The most powerful camera aboard a NASA spacecraft orbiting Mars will soon be taking photo suggestions from the public.
Since arriving at Mars in 2006, the High Resolution Imaging Science Experiment, or HiRISE, camera on NASA's Mars Reconnaissance Orbiter has recorded nearly 13,000 observations of the Red Planet's terrain. Each image covers dozens of square miles and reveal details as small as a desk. Now, anyone can nominate sites for pictures.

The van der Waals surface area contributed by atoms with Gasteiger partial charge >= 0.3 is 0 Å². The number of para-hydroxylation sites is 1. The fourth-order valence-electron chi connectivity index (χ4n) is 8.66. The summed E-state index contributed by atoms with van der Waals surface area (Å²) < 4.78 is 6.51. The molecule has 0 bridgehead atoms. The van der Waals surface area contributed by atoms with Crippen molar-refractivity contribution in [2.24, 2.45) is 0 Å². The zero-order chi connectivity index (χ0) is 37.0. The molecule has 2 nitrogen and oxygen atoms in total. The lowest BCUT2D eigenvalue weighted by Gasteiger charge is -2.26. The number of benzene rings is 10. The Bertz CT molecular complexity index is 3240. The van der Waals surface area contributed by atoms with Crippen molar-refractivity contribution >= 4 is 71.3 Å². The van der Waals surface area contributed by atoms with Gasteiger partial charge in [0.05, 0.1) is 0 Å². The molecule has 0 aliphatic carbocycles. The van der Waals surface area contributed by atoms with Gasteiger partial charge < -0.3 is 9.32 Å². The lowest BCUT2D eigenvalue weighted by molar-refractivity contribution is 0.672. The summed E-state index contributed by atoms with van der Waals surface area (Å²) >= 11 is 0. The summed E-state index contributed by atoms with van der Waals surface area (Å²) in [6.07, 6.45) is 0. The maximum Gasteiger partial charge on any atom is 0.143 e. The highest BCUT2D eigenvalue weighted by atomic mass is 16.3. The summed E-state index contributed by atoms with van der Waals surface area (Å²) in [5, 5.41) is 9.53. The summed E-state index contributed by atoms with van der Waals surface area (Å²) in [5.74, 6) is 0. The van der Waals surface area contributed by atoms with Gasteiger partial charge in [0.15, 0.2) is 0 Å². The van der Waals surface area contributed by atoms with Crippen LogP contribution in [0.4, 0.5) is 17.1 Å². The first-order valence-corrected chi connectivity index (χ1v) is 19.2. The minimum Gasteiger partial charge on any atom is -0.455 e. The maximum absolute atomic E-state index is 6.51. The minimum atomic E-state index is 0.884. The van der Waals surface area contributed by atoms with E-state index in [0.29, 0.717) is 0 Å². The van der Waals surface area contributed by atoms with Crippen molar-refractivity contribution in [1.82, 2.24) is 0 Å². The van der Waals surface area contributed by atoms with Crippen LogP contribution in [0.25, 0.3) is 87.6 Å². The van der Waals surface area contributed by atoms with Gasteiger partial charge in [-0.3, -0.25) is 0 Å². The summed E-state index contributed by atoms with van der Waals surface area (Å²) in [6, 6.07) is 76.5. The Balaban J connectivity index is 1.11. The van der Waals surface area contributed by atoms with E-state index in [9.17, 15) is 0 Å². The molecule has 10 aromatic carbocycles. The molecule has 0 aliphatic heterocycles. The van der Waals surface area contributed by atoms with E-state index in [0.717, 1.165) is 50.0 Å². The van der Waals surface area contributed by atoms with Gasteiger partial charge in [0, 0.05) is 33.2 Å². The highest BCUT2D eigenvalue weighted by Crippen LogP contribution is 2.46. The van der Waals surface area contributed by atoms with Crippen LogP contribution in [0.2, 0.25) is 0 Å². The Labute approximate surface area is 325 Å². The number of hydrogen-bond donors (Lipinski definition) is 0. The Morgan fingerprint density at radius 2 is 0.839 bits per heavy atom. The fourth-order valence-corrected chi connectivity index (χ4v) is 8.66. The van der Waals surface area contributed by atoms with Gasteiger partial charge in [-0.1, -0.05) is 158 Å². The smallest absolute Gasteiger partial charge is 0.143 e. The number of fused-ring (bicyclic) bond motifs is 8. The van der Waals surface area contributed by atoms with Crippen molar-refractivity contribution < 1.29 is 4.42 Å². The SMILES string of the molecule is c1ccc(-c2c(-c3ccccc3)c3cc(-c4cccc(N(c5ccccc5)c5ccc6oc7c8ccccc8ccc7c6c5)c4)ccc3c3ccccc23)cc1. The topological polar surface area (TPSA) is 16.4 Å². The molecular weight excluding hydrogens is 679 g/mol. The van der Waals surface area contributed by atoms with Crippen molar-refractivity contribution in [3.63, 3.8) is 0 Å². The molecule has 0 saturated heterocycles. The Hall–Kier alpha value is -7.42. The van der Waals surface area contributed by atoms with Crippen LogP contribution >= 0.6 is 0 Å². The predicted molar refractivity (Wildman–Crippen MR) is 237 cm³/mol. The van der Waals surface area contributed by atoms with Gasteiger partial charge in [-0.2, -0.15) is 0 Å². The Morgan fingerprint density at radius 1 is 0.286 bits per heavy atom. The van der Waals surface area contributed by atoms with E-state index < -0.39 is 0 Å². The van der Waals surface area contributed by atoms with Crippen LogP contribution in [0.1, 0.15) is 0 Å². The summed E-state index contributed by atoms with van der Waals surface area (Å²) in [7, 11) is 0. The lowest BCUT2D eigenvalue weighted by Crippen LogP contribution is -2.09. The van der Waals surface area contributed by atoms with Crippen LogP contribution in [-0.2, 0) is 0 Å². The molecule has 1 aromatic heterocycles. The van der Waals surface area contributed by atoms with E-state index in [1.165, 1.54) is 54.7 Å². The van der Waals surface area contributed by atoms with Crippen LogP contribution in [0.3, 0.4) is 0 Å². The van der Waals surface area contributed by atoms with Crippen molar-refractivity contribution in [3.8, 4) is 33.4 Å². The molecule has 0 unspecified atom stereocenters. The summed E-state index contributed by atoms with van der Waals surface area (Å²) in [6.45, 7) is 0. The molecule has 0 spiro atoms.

"The HiRISE team is pleased to give the public this opportunity to propose imaging targets and share the excitement of seeing your favorite spot on Mars at people-scale resolution," said Alfred McEwen, principal investigator for the camera and a researcher at the University of Arizona.
The idea to take suggestions from the public based on the original concept of the HiRISE instrument, when its planners nicknamed it "the people's camera." Scientists anticipate that more people will become interested in exploring the Red Planet as their suggestions for imaging targets increase the camera's already bountiful science return. Despite the thousands of pictures already taken, less than one percent of the Martian surface has been photographed.